Searching for a new job is a time-consuming endeavor. By some estimates, the typical worker takes about six weeks to apply for, interview and finally land a new job offer. And across any industry and level of work, there's one step to the process that's bound to slow down even the most qualified and enthusiastic candidate: the cover letter.
But findings from one new report offer some motivation to draft a good elevator pitch, even in a time when cover letters are becoming increasingly optional.
According to a survey of 200 hiring managers from ResumeLab, a resume advice site, 83% of HR professionals agreed with the statement "a great cover letter can make me decide to interview a candidate, even if I don't think their resume is good enough."
That means, out of every 10 resumes where the applicant might not have the right work history, set of skills or management experience, eight job seekers are likely to advance, as long as they can make up for it in their cover letters.
A majority of hiring managers said cover letters were crucial to their hiring decisions, and 77% give preference to candidates who submit one, even if they're deemed optional on the application form. A similar share always expect the document, even if they're not required in order to apply.
Cover letters only matter if job seekers do this
While cover letters can give candidates a leg up on the competition, they come with a major caveat.
Companies are increasingly relying on applicant tracking systems, often shortened to ATS, and artificial intelligence software to review resumes. These algorithms scan resumes for specific words and phrases around work history, responsibilities, skills and accomplishments to identify candidates who match well with the job description.
Ian Siegel, CEO of jobs marketplace ZipRecruiter, estimates more than 70% of resumes are now reviewed by robots before they reach a human reader.
That means resumes, and how they're written, matter first and foremost.
To be sure, the ResumeLab survey was designed to measure the impact of a cover letter only after a resume passed an ATS scan and made it to a human reviewer, explains Maciej Duszynski, career expert and researcher behind the study.
Siegel offers three recommendations for a resume to make it past the bots:
1. "Use standard file types — no more trying to stand out by putting your resume into Photoshop," he tells CNBC Make It. Instead, "Use Microsoft Word or Google Docs to give something the parser can parse.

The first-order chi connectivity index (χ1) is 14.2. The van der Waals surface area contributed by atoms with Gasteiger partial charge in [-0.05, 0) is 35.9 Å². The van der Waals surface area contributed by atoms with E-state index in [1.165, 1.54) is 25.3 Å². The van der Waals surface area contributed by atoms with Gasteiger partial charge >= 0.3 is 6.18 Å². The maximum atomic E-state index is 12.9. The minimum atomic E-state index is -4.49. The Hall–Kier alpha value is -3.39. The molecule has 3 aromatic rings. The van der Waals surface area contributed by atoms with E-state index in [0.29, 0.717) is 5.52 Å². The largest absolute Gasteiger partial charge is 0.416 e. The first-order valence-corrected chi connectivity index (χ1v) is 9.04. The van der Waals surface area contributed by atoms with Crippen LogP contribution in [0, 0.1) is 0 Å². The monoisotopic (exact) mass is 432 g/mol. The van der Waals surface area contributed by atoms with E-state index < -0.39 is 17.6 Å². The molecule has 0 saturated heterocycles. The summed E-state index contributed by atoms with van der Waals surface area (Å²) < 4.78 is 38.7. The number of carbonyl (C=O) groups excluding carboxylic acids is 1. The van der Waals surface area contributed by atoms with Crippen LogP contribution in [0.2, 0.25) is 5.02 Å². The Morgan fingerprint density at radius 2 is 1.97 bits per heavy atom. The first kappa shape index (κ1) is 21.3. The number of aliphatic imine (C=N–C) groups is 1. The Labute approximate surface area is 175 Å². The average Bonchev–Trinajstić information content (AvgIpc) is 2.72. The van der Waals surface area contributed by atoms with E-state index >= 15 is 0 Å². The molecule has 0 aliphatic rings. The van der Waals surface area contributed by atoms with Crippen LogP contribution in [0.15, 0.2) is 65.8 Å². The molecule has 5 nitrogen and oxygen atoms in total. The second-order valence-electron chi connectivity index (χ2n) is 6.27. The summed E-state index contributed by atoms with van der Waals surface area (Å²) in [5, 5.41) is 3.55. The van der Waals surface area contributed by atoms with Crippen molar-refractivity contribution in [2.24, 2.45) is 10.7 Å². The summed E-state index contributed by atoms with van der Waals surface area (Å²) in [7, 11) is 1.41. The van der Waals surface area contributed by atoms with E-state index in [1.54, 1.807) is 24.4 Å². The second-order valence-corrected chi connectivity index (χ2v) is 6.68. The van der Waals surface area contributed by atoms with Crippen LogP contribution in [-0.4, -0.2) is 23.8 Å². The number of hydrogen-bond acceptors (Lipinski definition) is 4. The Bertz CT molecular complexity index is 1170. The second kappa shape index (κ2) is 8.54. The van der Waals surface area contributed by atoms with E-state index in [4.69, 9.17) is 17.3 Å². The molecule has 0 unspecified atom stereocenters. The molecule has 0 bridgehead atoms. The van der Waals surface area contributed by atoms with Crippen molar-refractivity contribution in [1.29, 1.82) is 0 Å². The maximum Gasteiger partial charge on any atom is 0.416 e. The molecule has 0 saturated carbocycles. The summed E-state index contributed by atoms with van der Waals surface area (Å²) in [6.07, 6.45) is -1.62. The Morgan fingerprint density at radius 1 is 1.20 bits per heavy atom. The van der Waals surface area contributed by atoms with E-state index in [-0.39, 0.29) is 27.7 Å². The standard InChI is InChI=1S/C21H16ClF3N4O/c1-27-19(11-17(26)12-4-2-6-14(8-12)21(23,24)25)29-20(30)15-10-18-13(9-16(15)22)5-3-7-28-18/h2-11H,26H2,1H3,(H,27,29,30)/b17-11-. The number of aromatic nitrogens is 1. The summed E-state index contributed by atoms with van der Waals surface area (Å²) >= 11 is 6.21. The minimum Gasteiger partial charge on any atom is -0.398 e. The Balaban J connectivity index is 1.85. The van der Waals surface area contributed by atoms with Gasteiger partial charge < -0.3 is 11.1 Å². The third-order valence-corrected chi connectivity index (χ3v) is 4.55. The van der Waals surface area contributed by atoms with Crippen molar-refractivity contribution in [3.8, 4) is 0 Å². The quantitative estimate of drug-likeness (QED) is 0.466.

2. "Check your grammar and spelling. It seems obvious, yet a surprising number of job seekers don't do it.
3. "Clearly list your skills and make it easy for the parser to understand your years of experience," Siegel says.
If possible, Siegel says to demonstrate mastery of each skill by listing your years of experience learning or using each one in your work history.
The only 3 things to include in your cover letter
While workers should be detailed about their qualifications on a resume, they need to be quick — and creative — when it comes to their cover letter. Siegel estimates that hiring managers spend an average of 20 seconds reviewing a given cover letter.
The majority of hiring managers from the ResumeLab survey said the most important thing they're looking for in a cover letter is the applicant's reason for wanting to join the company.
Siegel agrees this is one of just three things job seekers should include in their cover letter.
"The golden rule of applying to a job is showing specific interest," he says. "A lot of people write cover letters to describe their background and explain why they're a fit for the role. But I would start my cover letter with the sentence, 'I'm so excited to apply to this job because ... ' and fill in the blank about the business."
Beyond that, Siegel boils down the most important things to include in a cover letter to three points.
"Show enthusiasm, show you've done research, and show you want to come in there and make a contribution," he says.
According to the ResumeLab survey, hiring managers also find cover letters helpful in understanding anything surprising about the candidate's work history, such as a reason for changing careers or explaining an employment gap.
A strategy with even better odds
While a good job candidate can increase their odds of cutting through the noise by perfecting their resume and cover letter, it's still not the most surefire way to land an interview.
"The cover letter may be one way you can break out, but a far better way to receive consideration if you're an imperfect candidate is via reference," Siegel says. "Roughly 19% of the people who are getting hired are doing it because they had a friend recommend them."
LinkedIn data supports the referral method. According to the networking site, 70% of professionals get hired at companies where they have a personal connection. Yet 51% of millennials feel uncomfortable about reaching out to their connections for a referral, and 40% say they avoid this step altogether during their job search.
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